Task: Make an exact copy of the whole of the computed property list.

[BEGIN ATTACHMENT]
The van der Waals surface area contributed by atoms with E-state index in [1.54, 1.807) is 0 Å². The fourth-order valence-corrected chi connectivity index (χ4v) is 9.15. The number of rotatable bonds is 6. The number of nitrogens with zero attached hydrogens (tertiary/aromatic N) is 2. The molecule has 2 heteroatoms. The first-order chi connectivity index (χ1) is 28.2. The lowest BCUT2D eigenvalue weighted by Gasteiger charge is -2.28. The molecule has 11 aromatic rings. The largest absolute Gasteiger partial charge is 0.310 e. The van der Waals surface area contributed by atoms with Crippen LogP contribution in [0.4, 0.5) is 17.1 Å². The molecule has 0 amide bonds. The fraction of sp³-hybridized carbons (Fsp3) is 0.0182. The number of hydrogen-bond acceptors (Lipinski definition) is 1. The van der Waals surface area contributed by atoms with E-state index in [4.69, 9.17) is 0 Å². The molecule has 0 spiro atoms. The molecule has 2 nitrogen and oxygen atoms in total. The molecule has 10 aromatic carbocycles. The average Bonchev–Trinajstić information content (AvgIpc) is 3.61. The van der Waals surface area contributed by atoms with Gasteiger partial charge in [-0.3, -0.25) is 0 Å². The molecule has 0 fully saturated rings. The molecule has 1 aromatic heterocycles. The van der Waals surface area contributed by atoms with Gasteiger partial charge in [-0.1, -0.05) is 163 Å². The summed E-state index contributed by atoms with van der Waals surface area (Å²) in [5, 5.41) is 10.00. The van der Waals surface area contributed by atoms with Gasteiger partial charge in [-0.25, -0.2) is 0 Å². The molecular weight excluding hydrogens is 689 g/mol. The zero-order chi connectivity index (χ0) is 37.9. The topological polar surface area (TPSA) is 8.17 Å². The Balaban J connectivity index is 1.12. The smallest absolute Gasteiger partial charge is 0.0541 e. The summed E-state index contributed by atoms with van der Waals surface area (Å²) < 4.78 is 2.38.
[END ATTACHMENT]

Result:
The van der Waals surface area contributed by atoms with E-state index in [1.54, 1.807) is 0 Å². The fourth-order valence-corrected chi connectivity index (χ4v) is 9.15. The number of rotatable bonds is 6. The number of nitrogens with zero attached hydrogens (tertiary/aromatic N) is 2. The molecule has 2 heteroatoms. The first-order chi connectivity index (χ1) is 28.2. The lowest BCUT2D eigenvalue weighted by Gasteiger charge is -2.28. The molecule has 11 aromatic rings. The largest absolute Gasteiger partial charge is 0.310 e. The van der Waals surface area contributed by atoms with Crippen LogP contribution in [0.4, 0.5) is 17.1 Å². The molecule has 0 amide bonds. The fraction of sp³-hybridized carbons (Fsp3) is 0.0182. The number of hydrogen-bond acceptors (Lipinski definition) is 1. The van der Waals surface area contributed by atoms with E-state index in [4.69, 9.17) is 0 Å². The molecule has 0 spiro atoms. The molecule has 2 nitrogen and oxygen atoms in total. The molecule has 10 aromatic carbocycles. The average Bonchev–Trinajstić information content (AvgIpc) is 3.61. The van der Waals surface area contributed by atoms with Gasteiger partial charge in [-0.3, -0.25) is 0 Å². The molecule has 0 fully saturated rings. The molecule has 1 aromatic heterocycles. The van der Waals surface area contributed by atoms with Gasteiger partial charge in [-0.1, -0.05) is 163 Å². The summed E-state index contributed by atoms with van der Waals surface area (Å²) in [5, 5.41) is 10.00. The van der Waals surface area contributed by atoms with Gasteiger partial charge in [-0.25, -0.2) is 0 Å². The molecular weight excluding hydrogens is 689 g/mol. The zero-order chi connectivity index (χ0) is 37.9. The topological polar surface area (TPSA) is 8.17 Å². The Balaban J connectivity index is 1.12. The smallest absolute Gasteiger partial charge is 0.0541 e. The summed E-state index contributed by atoms with van der Waals surface area (Å²) < 4.78 is 2.38.